- Paul TorremansPaul TorremansProfessor of Intellectual Property Law, University of Nottingham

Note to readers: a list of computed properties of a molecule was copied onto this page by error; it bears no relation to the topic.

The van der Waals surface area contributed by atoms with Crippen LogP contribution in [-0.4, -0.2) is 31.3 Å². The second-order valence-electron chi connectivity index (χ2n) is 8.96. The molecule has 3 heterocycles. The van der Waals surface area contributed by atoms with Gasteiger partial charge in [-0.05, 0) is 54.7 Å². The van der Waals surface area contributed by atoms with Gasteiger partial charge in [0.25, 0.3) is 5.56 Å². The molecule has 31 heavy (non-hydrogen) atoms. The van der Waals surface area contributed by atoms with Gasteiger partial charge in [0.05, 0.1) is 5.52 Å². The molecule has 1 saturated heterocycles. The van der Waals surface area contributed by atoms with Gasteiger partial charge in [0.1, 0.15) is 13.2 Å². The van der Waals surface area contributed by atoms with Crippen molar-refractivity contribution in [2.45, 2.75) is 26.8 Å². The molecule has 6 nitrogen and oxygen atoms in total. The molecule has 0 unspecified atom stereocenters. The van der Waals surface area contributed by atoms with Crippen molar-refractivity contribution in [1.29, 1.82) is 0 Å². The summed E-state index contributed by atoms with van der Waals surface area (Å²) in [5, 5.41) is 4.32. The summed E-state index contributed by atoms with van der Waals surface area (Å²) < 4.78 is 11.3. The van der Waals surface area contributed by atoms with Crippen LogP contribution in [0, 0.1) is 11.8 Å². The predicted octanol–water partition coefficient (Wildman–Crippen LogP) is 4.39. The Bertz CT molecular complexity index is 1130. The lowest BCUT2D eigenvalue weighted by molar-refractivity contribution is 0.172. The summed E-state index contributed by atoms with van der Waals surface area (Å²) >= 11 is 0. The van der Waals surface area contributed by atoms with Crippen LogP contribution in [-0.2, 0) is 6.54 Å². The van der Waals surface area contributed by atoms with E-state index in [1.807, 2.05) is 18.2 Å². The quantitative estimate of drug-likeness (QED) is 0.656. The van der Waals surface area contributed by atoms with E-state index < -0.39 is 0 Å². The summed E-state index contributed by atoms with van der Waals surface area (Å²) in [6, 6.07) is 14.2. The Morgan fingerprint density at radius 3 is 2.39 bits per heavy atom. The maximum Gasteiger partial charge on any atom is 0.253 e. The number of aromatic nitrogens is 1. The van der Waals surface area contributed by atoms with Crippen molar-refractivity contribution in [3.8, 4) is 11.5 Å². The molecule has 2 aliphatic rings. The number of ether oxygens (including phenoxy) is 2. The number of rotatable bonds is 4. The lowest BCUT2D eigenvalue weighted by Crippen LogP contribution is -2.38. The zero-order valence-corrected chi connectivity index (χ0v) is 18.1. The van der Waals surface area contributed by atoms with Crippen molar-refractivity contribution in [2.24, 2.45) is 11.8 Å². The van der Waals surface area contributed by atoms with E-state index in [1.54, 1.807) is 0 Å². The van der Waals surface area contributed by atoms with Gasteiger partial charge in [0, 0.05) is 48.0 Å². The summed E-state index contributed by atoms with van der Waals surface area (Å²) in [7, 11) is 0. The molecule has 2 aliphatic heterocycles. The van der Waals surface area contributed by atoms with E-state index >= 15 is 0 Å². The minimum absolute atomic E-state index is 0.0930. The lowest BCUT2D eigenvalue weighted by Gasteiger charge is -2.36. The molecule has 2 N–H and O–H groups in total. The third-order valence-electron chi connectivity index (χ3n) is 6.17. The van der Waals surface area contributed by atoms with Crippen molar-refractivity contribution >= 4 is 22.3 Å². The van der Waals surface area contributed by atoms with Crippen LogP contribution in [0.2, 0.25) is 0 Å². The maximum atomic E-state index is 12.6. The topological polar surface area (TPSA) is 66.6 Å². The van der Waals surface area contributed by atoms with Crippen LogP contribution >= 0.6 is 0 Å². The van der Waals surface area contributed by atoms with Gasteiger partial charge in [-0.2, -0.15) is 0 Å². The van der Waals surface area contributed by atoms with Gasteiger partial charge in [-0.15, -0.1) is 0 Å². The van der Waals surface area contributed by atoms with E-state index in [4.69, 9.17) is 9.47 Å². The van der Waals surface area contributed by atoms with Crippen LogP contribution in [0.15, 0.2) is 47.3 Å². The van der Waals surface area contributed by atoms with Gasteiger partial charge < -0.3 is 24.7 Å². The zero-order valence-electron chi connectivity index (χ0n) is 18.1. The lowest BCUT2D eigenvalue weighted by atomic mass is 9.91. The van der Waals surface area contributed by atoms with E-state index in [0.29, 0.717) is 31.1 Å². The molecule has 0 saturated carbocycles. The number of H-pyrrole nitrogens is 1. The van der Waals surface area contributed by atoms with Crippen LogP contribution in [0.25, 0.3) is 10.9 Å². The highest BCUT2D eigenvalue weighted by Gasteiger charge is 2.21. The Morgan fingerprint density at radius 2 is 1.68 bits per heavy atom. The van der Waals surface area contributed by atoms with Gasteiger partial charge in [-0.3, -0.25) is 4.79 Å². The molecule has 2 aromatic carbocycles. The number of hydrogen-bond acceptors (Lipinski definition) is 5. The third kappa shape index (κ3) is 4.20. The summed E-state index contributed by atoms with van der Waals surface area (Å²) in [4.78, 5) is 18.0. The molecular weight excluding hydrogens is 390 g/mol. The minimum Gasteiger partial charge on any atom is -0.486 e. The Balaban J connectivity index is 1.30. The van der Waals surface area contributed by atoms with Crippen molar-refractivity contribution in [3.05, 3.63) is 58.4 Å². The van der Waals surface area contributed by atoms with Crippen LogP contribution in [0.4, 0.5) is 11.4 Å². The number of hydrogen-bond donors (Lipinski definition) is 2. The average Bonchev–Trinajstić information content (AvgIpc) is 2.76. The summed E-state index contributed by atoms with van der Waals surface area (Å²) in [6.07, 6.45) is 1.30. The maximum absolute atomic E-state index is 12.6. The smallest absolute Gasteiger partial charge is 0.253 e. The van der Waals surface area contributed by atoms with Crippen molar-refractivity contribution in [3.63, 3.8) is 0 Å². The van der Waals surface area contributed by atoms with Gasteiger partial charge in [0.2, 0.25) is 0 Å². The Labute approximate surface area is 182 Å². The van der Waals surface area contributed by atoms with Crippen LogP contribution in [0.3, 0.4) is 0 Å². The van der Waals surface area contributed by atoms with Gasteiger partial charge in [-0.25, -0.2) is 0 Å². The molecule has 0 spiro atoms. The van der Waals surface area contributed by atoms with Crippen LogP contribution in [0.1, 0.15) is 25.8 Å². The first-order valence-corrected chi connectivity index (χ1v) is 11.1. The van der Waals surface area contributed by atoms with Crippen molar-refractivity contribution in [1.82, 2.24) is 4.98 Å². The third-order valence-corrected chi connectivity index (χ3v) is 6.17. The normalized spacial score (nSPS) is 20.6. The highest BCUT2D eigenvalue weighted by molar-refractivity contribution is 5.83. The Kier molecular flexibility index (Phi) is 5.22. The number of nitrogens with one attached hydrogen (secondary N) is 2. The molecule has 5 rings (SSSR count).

This chapter first discusses the two roots of copyright. On the one hand, copyright began as an exclusive right to make copies—that is, to reproduce the work of an author. This entrepreneurial side of copyright is linked in with the invention of the printing press, which made it much easier to copy a literary work and, for the first time, permitted the entrepreneur to make multiple identical copies. On the other hand, it became vital to protect the author now that his or her work could be copied much more easily and in much higher numbers. The chapter then outlines the key concepts on which copyright is based.